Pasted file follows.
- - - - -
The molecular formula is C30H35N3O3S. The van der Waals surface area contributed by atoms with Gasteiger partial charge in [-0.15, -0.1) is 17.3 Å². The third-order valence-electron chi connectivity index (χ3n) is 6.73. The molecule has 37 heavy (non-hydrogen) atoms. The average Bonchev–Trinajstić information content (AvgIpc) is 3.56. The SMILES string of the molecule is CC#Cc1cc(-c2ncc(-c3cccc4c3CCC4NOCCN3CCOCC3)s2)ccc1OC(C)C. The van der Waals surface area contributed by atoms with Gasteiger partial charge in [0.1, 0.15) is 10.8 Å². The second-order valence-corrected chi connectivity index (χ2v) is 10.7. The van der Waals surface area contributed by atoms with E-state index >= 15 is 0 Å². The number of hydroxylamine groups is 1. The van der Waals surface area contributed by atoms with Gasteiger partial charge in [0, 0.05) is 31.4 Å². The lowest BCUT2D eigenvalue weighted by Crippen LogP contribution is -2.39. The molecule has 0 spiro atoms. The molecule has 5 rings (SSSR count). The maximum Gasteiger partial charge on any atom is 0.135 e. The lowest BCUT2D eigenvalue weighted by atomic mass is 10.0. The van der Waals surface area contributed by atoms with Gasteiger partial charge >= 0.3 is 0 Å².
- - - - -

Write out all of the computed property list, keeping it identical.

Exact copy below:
The molecular formula is C30H35N3O3S. The van der Waals surface area contributed by atoms with Gasteiger partial charge in [-0.15, -0.1) is 17.3 Å². The third-order valence-electron chi connectivity index (χ3n) is 6.73. The molecule has 37 heavy (non-hydrogen) atoms. The average Bonchev–Trinajstić information content (AvgIpc) is 3.56. The SMILES string of the molecule is CC#Cc1cc(-c2ncc(-c3cccc4c3CCC4NOCCN3CCOCC3)s2)ccc1OC(C)C. The van der Waals surface area contributed by atoms with Gasteiger partial charge in [0.1, 0.15) is 10.8 Å². The second-order valence-corrected chi connectivity index (χ2v) is 10.7. The van der Waals surface area contributed by atoms with E-state index >= 15 is 0 Å². The number of hydroxylamine groups is 1. The van der Waals surface area contributed by atoms with Gasteiger partial charge in [0, 0.05) is 31.4 Å². The lowest BCUT2D eigenvalue weighted by Crippen LogP contribution is -2.39. The molecule has 0 spiro atoms. The molecule has 5 rings (SSSR count). The maximum Gasteiger partial charge on any atom is 0.135 e. The lowest BCUT2D eigenvalue weighted by atomic mass is 10.0. The van der Waals surface area contributed by atoms with Gasteiger partial charge >= 0.3 is 0 Å².